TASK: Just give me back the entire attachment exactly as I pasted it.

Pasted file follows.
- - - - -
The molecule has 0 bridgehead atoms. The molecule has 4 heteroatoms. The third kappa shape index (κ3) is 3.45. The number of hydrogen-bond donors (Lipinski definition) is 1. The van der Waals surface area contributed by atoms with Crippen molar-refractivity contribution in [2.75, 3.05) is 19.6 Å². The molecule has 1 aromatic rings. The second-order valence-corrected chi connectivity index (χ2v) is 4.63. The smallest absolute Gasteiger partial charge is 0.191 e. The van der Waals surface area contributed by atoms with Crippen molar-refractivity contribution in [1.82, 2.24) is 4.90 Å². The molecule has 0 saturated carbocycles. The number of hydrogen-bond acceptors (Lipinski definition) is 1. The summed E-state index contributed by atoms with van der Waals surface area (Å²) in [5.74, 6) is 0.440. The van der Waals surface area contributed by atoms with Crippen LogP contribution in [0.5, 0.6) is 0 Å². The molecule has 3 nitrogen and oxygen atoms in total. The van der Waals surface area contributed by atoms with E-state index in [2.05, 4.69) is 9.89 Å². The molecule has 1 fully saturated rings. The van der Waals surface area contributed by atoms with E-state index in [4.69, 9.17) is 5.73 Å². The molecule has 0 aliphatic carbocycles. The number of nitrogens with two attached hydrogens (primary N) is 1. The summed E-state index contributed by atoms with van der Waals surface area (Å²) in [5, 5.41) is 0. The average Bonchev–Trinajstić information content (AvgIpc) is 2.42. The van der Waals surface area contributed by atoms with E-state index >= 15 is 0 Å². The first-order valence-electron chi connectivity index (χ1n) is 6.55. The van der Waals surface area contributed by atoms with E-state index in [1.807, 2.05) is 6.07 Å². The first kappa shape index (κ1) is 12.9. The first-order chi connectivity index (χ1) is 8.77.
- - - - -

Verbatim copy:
The molecule has 0 bridgehead atoms. The molecule has 4 heteroatoms. The third kappa shape index (κ3) is 3.45. The number of hydrogen-bond donors (Lipinski definition) is 1. The van der Waals surface area contributed by atoms with Crippen molar-refractivity contribution in [2.75, 3.05) is 19.6 Å². The molecule has 1 aromatic rings. The second-order valence-corrected chi connectivity index (χ2v) is 4.63. The smallest absolute Gasteiger partial charge is 0.191 e. The van der Waals surface area contributed by atoms with Crippen molar-refractivity contribution in [1.82, 2.24) is 4.90 Å². The molecule has 0 saturated carbocycles. The number of hydrogen-bond acceptors (Lipinski definition) is 1. The summed E-state index contributed by atoms with van der Waals surface area (Å²) in [5.74, 6) is 0.440. The van der Waals surface area contributed by atoms with Crippen LogP contribution in [0.5, 0.6) is 0 Å². The molecule has 3 nitrogen and oxygen atoms in total. The van der Waals surface area contributed by atoms with E-state index in [2.05, 4.69) is 9.89 Å². The molecule has 1 fully saturated rings. The van der Waals surface area contributed by atoms with E-state index in [4.69, 9.17) is 5.73 Å². The molecule has 0 aliphatic carbocycles. The number of nitrogens with two attached hydrogens (primary N) is 1. The summed E-state index contributed by atoms with van der Waals surface area (Å²) in [5, 5.41) is 0. The average Bonchev–Trinajstić information content (AvgIpc) is 2.42. The van der Waals surface area contributed by atoms with E-state index >= 15 is 0 Å². The first-order valence-electron chi connectivity index (χ1n) is 6.55. The van der Waals surface area contributed by atoms with E-state index in [1.807, 2.05) is 6.07 Å². The first kappa shape index (κ1) is 12.9. The first-order chi connectivity index (χ1) is 8.77.